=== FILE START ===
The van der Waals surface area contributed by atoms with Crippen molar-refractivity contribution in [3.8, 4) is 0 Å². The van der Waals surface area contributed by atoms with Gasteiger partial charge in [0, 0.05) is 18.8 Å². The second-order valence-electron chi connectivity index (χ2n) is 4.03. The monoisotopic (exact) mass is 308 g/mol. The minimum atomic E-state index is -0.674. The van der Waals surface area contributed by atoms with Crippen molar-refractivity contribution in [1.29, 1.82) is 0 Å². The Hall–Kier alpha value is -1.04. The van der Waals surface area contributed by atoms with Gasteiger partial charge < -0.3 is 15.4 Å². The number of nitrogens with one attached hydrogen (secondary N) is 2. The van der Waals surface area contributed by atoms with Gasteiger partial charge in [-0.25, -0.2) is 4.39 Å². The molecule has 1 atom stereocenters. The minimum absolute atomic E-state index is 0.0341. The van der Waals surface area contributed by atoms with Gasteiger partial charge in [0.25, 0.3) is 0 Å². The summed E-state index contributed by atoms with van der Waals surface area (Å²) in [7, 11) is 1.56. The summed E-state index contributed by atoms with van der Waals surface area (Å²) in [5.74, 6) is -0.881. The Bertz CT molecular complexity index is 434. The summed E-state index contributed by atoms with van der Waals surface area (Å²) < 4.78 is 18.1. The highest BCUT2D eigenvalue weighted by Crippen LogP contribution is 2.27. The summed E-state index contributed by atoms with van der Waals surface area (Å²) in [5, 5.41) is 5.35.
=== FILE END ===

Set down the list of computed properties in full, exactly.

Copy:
The van der Waals surface area contributed by atoms with Crippen molar-refractivity contribution in [3.8, 4) is 0 Å². The van der Waals surface area contributed by atoms with Gasteiger partial charge in [0, 0.05) is 18.8 Å². The second-order valence-electron chi connectivity index (χ2n) is 4.03. The monoisotopic (exact) mass is 308 g/mol. The minimum atomic E-state index is -0.674. The van der Waals surface area contributed by atoms with Crippen molar-refractivity contribution in [1.29, 1.82) is 0 Å². The Hall–Kier alpha value is -1.04. The van der Waals surface area contributed by atoms with Gasteiger partial charge < -0.3 is 15.4 Å². The number of nitrogens with one attached hydrogen (secondary N) is 2. The van der Waals surface area contributed by atoms with Gasteiger partial charge in [-0.25, -0.2) is 4.39 Å². The molecule has 1 atom stereocenters. The minimum absolute atomic E-state index is 0.0341. The van der Waals surface area contributed by atoms with Gasteiger partial charge in [0.25, 0.3) is 0 Å². The summed E-state index contributed by atoms with van der Waals surface area (Å²) in [7, 11) is 1.56. The summed E-state index contributed by atoms with van der Waals surface area (Å²) in [5.74, 6) is -0.881. The Bertz CT molecular complexity index is 434. The summed E-state index contributed by atoms with van der Waals surface area (Å²) < 4.78 is 18.1. The highest BCUT2D eigenvalue weighted by Crippen LogP contribution is 2.27. The summed E-state index contributed by atoms with van der Waals surface area (Å²) in [5, 5.41) is 5.35.